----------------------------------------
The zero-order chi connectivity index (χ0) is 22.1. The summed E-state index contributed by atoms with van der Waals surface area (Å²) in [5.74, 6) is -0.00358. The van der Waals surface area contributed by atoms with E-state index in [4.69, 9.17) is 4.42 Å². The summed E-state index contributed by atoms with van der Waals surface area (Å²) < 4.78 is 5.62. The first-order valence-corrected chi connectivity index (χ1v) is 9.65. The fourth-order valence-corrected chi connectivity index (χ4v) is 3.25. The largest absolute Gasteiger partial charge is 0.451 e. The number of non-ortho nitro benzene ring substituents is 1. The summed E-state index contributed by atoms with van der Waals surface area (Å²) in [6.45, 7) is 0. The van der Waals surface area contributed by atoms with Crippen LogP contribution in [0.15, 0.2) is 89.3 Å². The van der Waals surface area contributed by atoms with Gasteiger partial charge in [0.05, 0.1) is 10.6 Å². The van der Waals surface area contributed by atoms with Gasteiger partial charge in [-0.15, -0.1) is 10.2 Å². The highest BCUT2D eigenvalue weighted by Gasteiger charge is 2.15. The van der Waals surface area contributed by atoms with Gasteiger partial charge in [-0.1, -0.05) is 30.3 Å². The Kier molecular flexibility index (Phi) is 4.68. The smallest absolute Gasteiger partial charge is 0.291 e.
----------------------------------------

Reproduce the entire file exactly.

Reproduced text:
The zero-order chi connectivity index (χ0) is 22.1. The summed E-state index contributed by atoms with van der Waals surface area (Å²) in [5.74, 6) is -0.00358. The van der Waals surface area contributed by atoms with E-state index in [4.69, 9.17) is 4.42 Å². The summed E-state index contributed by atoms with van der Waals surface area (Å²) < 4.78 is 5.62. The first-order valence-corrected chi connectivity index (χ1v) is 9.65. The fourth-order valence-corrected chi connectivity index (χ4v) is 3.25. The largest absolute Gasteiger partial charge is 0.451 e. The number of non-ortho nitro benzene ring substituents is 1. The summed E-state index contributed by atoms with van der Waals surface area (Å²) in [6.45, 7) is 0. The van der Waals surface area contributed by atoms with Crippen LogP contribution in [0.15, 0.2) is 89.3 Å². The van der Waals surface area contributed by atoms with Gasteiger partial charge in [0.05, 0.1) is 10.6 Å². The van der Waals surface area contributed by atoms with Gasteiger partial charge in [-0.15, -0.1) is 10.2 Å². The highest BCUT2D eigenvalue weighted by Gasteiger charge is 2.15. The van der Waals surface area contributed by atoms with Gasteiger partial charge in [-0.1, -0.05) is 30.3 Å². The Kier molecular flexibility index (Phi) is 4.68. The smallest absolute Gasteiger partial charge is 0.291 e.